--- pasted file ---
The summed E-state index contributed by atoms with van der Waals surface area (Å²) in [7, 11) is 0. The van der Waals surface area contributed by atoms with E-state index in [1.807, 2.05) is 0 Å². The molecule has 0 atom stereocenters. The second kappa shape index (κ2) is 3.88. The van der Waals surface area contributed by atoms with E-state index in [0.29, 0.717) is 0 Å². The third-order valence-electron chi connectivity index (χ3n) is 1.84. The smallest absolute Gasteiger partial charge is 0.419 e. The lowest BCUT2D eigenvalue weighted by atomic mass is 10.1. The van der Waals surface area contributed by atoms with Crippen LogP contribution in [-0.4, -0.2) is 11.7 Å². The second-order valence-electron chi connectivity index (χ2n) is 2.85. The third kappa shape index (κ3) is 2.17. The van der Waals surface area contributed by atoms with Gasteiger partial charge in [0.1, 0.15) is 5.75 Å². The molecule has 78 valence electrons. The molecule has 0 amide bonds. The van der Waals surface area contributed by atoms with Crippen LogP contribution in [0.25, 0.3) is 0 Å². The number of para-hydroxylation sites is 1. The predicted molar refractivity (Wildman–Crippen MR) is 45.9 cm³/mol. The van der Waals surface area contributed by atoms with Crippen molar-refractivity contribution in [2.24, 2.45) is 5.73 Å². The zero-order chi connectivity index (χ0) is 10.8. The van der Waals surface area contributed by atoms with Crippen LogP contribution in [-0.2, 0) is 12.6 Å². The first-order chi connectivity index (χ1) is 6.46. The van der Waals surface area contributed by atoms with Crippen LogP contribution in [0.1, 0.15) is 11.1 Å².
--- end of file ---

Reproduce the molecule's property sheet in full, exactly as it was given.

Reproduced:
The summed E-state index contributed by atoms with van der Waals surface area (Å²) in [7, 11) is 0. The van der Waals surface area contributed by atoms with E-state index in [1.807, 2.05) is 0 Å². The molecule has 0 atom stereocenters. The second kappa shape index (κ2) is 3.88. The van der Waals surface area contributed by atoms with E-state index in [0.29, 0.717) is 0 Å². The third-order valence-electron chi connectivity index (χ3n) is 1.84. The smallest absolute Gasteiger partial charge is 0.419 e. The lowest BCUT2D eigenvalue weighted by atomic mass is 10.1. The van der Waals surface area contributed by atoms with Crippen LogP contribution in [-0.4, -0.2) is 11.7 Å². The second-order valence-electron chi connectivity index (χ2n) is 2.85. The third kappa shape index (κ3) is 2.17. The van der Waals surface area contributed by atoms with Gasteiger partial charge in [0.1, 0.15) is 5.75 Å². The molecule has 78 valence electrons. The molecule has 0 amide bonds. The van der Waals surface area contributed by atoms with Crippen LogP contribution in [0.25, 0.3) is 0 Å². The number of para-hydroxylation sites is 1. The predicted molar refractivity (Wildman–Crippen MR) is 45.9 cm³/mol. The van der Waals surface area contributed by atoms with Crippen molar-refractivity contribution in [2.24, 2.45) is 5.73 Å². The zero-order chi connectivity index (χ0) is 10.8. The van der Waals surface area contributed by atoms with Crippen LogP contribution in [-0.2, 0) is 12.6 Å². The first-order chi connectivity index (χ1) is 6.46. The van der Waals surface area contributed by atoms with Crippen LogP contribution in [0.1, 0.15) is 11.1 Å².